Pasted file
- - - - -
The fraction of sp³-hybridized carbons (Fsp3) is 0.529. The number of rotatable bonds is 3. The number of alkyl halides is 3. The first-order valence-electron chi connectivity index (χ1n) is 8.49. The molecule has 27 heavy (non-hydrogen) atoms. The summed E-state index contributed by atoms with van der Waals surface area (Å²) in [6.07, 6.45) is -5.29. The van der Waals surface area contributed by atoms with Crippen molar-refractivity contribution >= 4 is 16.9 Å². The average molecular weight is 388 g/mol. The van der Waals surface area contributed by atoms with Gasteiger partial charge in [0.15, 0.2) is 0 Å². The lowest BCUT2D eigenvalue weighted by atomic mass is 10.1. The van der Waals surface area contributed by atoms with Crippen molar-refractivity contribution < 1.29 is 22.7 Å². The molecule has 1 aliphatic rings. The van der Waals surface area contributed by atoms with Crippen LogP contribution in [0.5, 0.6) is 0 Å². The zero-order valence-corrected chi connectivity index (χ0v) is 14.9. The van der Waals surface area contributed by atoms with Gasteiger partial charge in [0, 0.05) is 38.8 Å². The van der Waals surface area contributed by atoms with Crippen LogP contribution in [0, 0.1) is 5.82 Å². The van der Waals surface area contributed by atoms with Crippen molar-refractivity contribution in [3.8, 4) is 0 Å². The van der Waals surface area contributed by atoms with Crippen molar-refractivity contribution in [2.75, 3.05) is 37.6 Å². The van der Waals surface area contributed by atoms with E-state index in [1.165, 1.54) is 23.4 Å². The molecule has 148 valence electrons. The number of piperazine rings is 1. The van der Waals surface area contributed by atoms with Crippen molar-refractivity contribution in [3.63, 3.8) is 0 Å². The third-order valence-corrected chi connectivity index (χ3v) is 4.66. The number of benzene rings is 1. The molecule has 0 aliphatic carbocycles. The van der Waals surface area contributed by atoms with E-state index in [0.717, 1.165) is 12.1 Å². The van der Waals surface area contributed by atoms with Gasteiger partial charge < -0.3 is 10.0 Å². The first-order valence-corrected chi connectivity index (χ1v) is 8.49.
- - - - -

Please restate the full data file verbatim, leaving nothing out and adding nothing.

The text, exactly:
The fraction of sp³-hybridized carbons (Fsp3) is 0.529. The number of rotatable bonds is 3. The number of alkyl halides is 3. The first-order valence-electron chi connectivity index (χ1n) is 8.49. The molecule has 27 heavy (non-hydrogen) atoms. The summed E-state index contributed by atoms with van der Waals surface area (Å²) in [6.07, 6.45) is -5.29. The van der Waals surface area contributed by atoms with Crippen molar-refractivity contribution >= 4 is 16.9 Å². The average molecular weight is 388 g/mol. The van der Waals surface area contributed by atoms with Gasteiger partial charge in [0.15, 0.2) is 0 Å². The lowest BCUT2D eigenvalue weighted by atomic mass is 10.1. The van der Waals surface area contributed by atoms with Crippen molar-refractivity contribution < 1.29 is 22.7 Å². The molecule has 1 aliphatic rings. The van der Waals surface area contributed by atoms with Crippen LogP contribution in [0.5, 0.6) is 0 Å². The zero-order valence-corrected chi connectivity index (χ0v) is 14.9. The van der Waals surface area contributed by atoms with Gasteiger partial charge in [0, 0.05) is 38.8 Å². The van der Waals surface area contributed by atoms with Crippen LogP contribution in [0, 0.1) is 5.82 Å². The van der Waals surface area contributed by atoms with Crippen molar-refractivity contribution in [3.8, 4) is 0 Å². The van der Waals surface area contributed by atoms with Crippen molar-refractivity contribution in [2.75, 3.05) is 37.6 Å². The van der Waals surface area contributed by atoms with E-state index in [1.165, 1.54) is 23.4 Å². The molecule has 148 valence electrons. The number of piperazine rings is 1. The van der Waals surface area contributed by atoms with Crippen molar-refractivity contribution in [3.63, 3.8) is 0 Å². The third-order valence-corrected chi connectivity index (χ3v) is 4.66. The number of benzene rings is 1. The molecule has 0 aliphatic carbocycles. The van der Waals surface area contributed by atoms with E-state index in [0.717, 1.165) is 12.1 Å². The van der Waals surface area contributed by atoms with Gasteiger partial charge < -0.3 is 10.0 Å². The first-order valence-corrected chi connectivity index (χ1v) is 8.49.